What You Should Know About CT Simulator X-Ray Tubes
We’ve written before about what a CT Simulator is here, and some of the considerations when choosing a model. Today we’d like to discuss the X-ray tube of a CT Simulator, and how important it is in making a purchase.
First, a brief recap of what a CT Simulator is. A CT Simulator enables precise radiation treatment of tumors. It is differentiated from a traditional CT scanner in two important ways: it is equipped with a flat, carbon fiber tabletop, and it has CT Simulation software for planning treatments, storing and manipulating images, and other imaging modalities.
Beyond its software and its cooling system, a buyer also needs to consider the X-Ray tube.
Base the Purchase on the Tube
The X-ray tube is the most expensive component of a CT Simulator and will need to be replaced most often. The tube must be able to withstand very high heat loads and, ideally, it should be able to store 5-million-heat-units (MHU) or more. High heat unit tubes last longer, which saves on downtime. A system that is less expensive may still be costly if the tube doesn’t last as long as one would in a more expensive CT Simulator.
A good indication of which CT Simulator to purchase should be based upon the tube it comes with. Each system comes with a particular tube: no options available. The review below includes some of the most popular X-ray tubes used for CT Simulation:
- Philips 8.0 MHU MRC 600 – These tubes are among the longest-lasting on the market, known to last 800,000 to 1,6000,000 scan seconds, or approximately 4–7 years at a midrange patient volume. MRC 600 tubes average $140,000 new and $40,000–$70,000 used. All things considered, Philips MRC 600 tubes are an excellent value for their longevity and availability on the used market.
- Siemens Straton 8.0 MHU – Like the Philips MRC 600, these tubes last a very long time, sometimes as long as 900,000 to 1.2 million scans . They are one of the most expensive, costing more than $200,000 to replace new and approximately $100,000 used. As more of these tubes become available on the secondary market, used tube prices should come down, making this a better option than in years past.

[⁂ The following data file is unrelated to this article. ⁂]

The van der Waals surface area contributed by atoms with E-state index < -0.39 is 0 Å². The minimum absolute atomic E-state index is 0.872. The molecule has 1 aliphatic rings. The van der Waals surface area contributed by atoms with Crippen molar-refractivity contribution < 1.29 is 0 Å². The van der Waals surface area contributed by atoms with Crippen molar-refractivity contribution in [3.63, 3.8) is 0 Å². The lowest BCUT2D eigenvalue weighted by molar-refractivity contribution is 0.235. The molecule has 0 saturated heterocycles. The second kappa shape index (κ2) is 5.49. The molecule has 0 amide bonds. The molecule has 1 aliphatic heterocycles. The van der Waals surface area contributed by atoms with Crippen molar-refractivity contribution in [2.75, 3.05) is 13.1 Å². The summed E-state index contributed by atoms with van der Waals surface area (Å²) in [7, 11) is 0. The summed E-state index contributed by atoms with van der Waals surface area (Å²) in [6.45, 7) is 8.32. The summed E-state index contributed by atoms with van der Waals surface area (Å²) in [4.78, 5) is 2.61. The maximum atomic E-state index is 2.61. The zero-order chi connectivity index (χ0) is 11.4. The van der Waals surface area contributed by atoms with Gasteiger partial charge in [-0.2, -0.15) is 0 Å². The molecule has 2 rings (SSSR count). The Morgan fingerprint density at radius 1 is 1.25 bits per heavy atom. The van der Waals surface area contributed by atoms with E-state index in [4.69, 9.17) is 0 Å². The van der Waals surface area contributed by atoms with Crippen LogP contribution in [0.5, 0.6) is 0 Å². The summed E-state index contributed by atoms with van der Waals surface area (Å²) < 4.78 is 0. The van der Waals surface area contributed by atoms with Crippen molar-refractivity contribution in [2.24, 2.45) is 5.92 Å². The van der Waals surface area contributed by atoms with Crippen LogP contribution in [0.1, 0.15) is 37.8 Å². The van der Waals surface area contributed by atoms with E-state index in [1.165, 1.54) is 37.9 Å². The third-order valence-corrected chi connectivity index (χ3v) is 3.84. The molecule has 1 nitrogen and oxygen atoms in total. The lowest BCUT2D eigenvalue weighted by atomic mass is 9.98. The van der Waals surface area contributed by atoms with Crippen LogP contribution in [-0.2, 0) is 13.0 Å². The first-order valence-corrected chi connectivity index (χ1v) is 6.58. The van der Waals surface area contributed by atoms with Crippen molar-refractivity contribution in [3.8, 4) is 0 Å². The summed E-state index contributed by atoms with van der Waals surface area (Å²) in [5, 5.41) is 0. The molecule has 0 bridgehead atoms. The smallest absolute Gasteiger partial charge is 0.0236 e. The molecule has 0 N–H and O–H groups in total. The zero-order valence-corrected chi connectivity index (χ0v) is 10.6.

- GE RT 16 Hercules MX240 8.0 MHU – With a decent life expectancy, these tubes average about 6,000—10,000 patient scans, but have been known to go as high as 15,000. Dunlee makes a replacement tube, the Reevo 240 G, which is listed at $195,000; however, dealers with Dunlee accounts are afforded a steep discount. Keep in mind that GE and Dunlee both only warrant the tubes for 6,000 patient scans. Bought used, the tubes go for $75,000—$100,000. This middle-of-the-road system offers midrange affordability and longevity.
- GE RT 4 MCS7079 Varian Mini Hercules 7.5 MHU – This tube, also known as the “Snowbird” or “Mini-Hercules,” is the black sheep of the X-ray tube family, notorious for poor performance and a short life span. Since Dunlee replacement tubes aren’t available for the system, you must buy the Varian tube from GE for almost $200,000. On the used market you can find the tubes for under $100,000. But BUYER BEWARE. There are plenty of horror stories out there that should make you run from the RT 4 system.
With so many tubes on the market, it is important to weigh all of the pros and cons of each. Tubes at the lower end of the price spectrum may provide good value for a facility on a short-term limited budget, but may need replaced more often. Higher-end tubes may last longer but with a higher initial investment. Availability of used tubes is a further consideration.
With so much information out there, it can be difficult to choose. Radiology Oncology Systems is happy to help you in making the right choice for your facility.